Programmable proteins could soon be revealing how cancer cells survive attempts to kill them.
Built by UK researchers, the chemically engineered molecules are made to resemble key proteins that control the longevity of cancer cells.
The tiny proteins, known as biophotonic nanoswitches, adopt an active form when hit with a pulse of light.
The researchers hope the activated proteins will shut off the processes that keep tumour cells growing.
While all cells strive to stay alive, tumour cells seem particularly resilient towards attack by drugs and other attempts to kill them.
To find a way to interrupt this longevity a group of researchers are developing custom-built peptides; pieces of proteins that can be manipulated to resemble critical parts of the ones found in cells.
"Proteins only have a function when they adopt a well-defined 3D structure," said project leader Professor Rudolf Allemann from the School of Chemistry at Cardiff University, who designed the peptides.
Built using a synthesis machine, the normally inactive peptides sport a section that deforms when hit with a flash of light of the right wavelength.
Deforming the peptide turns it from an inert form into one that is active with a shape complementary to its cellular targets. The active form is exactly the right shape to bind to a location on a larger protein molecule in a cell.
"The cell is a thick soup of proteins, with rather uniform and shallow surfaces that are difficult to target with conventional small molecule based drugs," said Professor Allemann.
The active form acts like a car ignition key turning the "engine" keeping a cell going on or off.
"We try to target these protein surfaces using peptides taken from natural proteins that should allow us to control protein-protein interactions," he said.
"This is chemistry at work; based on a fundamental physical understanding of biological chemistry, we use simple chemical building blocks to control the complex biochemical machinery inside a cell."
The researchers are not trying to control all the processes going on in a cell.
Instead, said research partner Professor Paul Smith from the Cardiff Medical School, they are focussing on those processes, known as pathways, which help keep a cell healthy.
"There are pathways that signal damage in a cell and decide whether it should die or go on living," said Professor Smith.
Dr Rachel Errington added: "Those are the pathways that respond to environmental stress. We've chosen to target two major pathways knowing that people will be interested in switching them on or off at discrete points."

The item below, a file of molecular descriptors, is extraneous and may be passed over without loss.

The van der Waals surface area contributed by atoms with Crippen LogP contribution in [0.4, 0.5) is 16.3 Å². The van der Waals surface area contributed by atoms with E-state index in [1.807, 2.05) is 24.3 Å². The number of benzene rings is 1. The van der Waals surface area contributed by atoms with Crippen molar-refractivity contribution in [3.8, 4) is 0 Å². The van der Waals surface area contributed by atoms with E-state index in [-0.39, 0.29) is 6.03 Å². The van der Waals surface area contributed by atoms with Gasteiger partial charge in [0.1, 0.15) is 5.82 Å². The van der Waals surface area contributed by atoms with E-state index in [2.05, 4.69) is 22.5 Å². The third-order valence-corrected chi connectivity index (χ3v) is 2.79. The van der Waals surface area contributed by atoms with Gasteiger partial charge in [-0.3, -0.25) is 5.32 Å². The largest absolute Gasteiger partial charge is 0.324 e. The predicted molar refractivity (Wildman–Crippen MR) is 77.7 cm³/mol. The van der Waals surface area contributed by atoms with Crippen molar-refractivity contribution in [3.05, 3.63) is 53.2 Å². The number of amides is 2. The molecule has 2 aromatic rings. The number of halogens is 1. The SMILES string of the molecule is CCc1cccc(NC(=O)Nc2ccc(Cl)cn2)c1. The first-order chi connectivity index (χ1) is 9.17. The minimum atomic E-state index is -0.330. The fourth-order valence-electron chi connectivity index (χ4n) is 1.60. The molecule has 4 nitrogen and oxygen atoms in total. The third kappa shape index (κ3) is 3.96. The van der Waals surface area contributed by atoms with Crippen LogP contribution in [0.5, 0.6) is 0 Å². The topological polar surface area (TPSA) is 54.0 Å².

These pathways, regulated by critical proteins called Bcl-2 and p53, control processes such as cell division and cell survival. Aberrations in the regulation of these pathways account for a large number of tumors.
With the right peptides, it might become possible to effectively switch off a tumour cell simply by applying a pulse of light.
"Biophotonic nanoswitches are now put inside cells and then hit with a pulse of light to see if the biological properties of these cells can be controlled," said Dr Arwyn Jones of Cardiff University's School of Pharmacy.
The researchers are refining their techniques by trying to find out how much of their custom-built peptide has to be added to a cell to get an effect, mapping where the nanoswitches travel to and working out the best way to manipulate these critical pathways.
"From an engineering viewpoint we're particularly interested in the control systems that cells employ to regulate their internal processes and hence maintain their function," said Professor Huw Summers from the School of Engineering at the University of Swansea. "Peptide molecules are key components in these regulation systems."
He added that the team did not simply wish to gain an ability to switch these systems on and off but also wanted to find out whether they could manipulate the rate at which the feedback systems operate.
"We're also looking at how much light is required to activate the biophotonic nanoswitches and how long they remain in the on-state at body temperature," he said.
The custom-built peptides fluoresce so the researchers can map where they go once they have been placed inside a cell.
"The early success with tumour cells suggests that the approach may be more widely applicable," said Dr Errington.
"There's tissue engineering and all sorts of application areas where we would want to switch a molecular process or change the fate and direction of the pathway," she said.
If proteins that cause cells to change their type could be controlled in this way, then a pattern of light pulses could transform a uniform sheet of stem cells into tissues containing an ordered array of different cell types - a stepping stone to growing replacement organs.